The Black Cat
The Bela Lugosi Collection
U.S.A. / 1934
Directed by Edgar G. Ulmer
Boris Karloff
Bela Lugosi
David Manners

B&W / 65 Minutes / Not Rated
Format: DVD(R1 - NTSC)
Universal Home Video
Hold your mouse pointer over an image for a pop-up caption
Review by
Brian Lindsey
    8   10 = Highest Rating  
A look at one of the films in The Bela Lugosi Collection
DVD Rating is for entire set
In the Carpathian Mountains, at his futuristic mansion built atop the ruins of a First World War fortress, a satanic cult leader (Boris Karloff) faces the revenge-obsessed doctor (Bela Lugosi) hell-bent on destroying him. These adversaries match wits and willpower in a "Game of Death" a contest which will decide not only their own fates, but those of an innocent American couple...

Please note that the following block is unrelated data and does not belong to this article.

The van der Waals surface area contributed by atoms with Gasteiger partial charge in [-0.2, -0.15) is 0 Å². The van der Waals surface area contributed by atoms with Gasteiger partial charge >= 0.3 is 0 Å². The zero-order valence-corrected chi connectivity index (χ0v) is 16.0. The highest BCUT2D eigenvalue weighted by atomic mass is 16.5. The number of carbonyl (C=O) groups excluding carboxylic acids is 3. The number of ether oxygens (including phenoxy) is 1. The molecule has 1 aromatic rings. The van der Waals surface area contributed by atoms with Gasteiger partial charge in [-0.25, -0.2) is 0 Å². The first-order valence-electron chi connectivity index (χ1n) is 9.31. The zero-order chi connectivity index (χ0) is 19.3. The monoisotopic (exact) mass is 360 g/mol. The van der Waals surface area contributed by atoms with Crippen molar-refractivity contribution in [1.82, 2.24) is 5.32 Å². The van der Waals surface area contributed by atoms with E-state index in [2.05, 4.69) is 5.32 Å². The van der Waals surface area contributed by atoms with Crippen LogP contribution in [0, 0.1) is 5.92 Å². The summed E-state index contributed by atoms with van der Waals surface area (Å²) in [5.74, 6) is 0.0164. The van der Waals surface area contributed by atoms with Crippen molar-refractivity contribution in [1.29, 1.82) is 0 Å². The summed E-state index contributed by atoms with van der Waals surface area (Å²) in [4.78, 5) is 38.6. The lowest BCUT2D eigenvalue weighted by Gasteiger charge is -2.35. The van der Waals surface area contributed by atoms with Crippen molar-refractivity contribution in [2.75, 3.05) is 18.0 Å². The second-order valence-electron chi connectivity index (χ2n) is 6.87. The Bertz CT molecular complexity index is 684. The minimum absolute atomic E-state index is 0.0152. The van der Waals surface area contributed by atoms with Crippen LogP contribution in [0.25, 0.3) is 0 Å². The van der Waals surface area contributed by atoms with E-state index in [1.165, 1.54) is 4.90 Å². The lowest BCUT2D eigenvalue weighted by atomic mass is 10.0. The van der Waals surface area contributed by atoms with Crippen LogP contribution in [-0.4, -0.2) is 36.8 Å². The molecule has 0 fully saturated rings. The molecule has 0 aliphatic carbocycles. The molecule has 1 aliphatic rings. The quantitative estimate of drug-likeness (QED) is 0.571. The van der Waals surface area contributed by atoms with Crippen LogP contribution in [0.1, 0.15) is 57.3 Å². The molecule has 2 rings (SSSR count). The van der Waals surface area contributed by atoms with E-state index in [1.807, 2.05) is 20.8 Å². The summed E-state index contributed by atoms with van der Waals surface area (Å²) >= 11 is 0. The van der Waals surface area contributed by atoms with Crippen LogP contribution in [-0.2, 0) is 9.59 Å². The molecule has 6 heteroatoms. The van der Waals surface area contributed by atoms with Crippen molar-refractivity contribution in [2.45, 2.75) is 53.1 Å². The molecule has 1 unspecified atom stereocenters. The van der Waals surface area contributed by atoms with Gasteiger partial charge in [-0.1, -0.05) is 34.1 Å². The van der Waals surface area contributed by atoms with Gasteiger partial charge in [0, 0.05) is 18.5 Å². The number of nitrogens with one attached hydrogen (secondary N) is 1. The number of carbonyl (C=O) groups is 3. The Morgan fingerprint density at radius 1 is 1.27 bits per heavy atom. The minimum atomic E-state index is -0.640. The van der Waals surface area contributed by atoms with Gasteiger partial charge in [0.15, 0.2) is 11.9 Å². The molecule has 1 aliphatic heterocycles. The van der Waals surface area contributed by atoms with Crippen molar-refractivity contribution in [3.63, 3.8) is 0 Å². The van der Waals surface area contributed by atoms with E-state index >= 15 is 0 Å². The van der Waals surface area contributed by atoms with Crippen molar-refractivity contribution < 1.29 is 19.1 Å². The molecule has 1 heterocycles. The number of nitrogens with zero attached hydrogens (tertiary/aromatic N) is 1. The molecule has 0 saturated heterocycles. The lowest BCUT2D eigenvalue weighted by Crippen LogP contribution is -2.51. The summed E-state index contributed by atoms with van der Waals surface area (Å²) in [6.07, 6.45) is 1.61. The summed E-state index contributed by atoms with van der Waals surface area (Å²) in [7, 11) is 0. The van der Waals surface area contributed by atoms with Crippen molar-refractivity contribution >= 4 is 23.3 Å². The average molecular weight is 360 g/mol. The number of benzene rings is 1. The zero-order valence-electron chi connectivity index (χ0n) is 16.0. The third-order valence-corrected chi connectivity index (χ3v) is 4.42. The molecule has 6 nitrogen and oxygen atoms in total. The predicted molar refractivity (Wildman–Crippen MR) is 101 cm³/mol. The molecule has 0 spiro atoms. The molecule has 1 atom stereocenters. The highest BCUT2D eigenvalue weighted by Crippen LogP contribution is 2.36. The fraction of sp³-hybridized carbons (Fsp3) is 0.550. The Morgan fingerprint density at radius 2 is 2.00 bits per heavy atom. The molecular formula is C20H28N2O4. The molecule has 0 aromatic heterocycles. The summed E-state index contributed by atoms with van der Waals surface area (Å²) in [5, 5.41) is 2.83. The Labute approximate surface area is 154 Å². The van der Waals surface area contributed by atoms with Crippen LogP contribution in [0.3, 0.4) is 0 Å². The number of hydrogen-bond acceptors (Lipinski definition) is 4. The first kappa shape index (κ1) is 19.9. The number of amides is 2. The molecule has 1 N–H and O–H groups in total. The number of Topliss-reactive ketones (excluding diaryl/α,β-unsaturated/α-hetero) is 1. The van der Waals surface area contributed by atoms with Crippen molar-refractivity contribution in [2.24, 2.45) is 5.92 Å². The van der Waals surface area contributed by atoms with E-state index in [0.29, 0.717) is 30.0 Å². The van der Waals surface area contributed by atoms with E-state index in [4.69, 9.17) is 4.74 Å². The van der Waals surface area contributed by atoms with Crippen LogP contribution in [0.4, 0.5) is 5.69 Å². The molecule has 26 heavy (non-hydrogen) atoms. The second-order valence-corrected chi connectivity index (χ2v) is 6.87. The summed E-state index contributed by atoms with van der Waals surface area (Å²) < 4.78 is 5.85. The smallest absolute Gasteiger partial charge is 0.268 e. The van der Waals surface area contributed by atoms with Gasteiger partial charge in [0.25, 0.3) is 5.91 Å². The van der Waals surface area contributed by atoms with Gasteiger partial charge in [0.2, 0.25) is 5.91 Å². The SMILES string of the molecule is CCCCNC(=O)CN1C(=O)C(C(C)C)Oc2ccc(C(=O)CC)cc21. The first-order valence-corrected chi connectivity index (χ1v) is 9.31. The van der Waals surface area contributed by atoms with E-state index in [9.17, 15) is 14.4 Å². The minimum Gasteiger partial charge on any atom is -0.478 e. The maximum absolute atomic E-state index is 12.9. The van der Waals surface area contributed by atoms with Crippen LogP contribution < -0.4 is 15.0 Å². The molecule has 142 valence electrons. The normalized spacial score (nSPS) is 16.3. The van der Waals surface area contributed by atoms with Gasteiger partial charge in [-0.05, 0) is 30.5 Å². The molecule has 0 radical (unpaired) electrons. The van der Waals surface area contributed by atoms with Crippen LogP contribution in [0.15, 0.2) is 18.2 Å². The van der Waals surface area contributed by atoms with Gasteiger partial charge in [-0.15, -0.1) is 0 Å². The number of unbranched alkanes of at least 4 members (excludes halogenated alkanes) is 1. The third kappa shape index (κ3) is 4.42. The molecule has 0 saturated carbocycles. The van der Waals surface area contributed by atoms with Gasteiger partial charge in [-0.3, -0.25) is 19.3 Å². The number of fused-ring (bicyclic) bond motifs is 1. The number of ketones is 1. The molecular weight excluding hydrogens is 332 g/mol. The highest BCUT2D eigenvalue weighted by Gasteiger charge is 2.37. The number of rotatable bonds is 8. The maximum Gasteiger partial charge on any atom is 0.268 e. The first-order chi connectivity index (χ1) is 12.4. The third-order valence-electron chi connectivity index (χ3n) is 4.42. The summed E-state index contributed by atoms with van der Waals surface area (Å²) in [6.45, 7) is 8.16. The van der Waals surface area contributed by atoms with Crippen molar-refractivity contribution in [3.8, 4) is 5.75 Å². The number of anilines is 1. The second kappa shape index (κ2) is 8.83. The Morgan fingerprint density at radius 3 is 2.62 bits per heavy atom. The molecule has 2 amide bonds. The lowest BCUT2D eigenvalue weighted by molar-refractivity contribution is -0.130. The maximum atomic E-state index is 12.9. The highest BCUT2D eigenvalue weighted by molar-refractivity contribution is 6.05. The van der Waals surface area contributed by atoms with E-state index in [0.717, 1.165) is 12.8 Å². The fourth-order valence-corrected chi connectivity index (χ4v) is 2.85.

In their first film together legendary stars Karloff and Lugosi give two of their most interesting and memorable performances. As Hjalmar Poelzig, master architect and occultist, Karloff is urbane yet superbly creepy, with a striking appearance that makes me wonder if he wouldn't have been every bit as terrific as Count Dracula as he was playing the Frankenstein Monster. Lugosi essays one of his rare 'Good Guy' roles as Poelzig's archenemy, Dr. Werdegast, although this 'hero' is so psychologically scarred that his actions are often suspect. (Even with his highly theatrical acting style Lugosi conveys moments of genuine emotional resonance.) Yet their stage is not the gothic chateau or crumbling castle one would expect, but rather a high-tech, art deco domicile more appropriate for the residence of a Dr. No or Blofeld imagine Bond designer Ken Adam working on Universal horror pics in the '30s.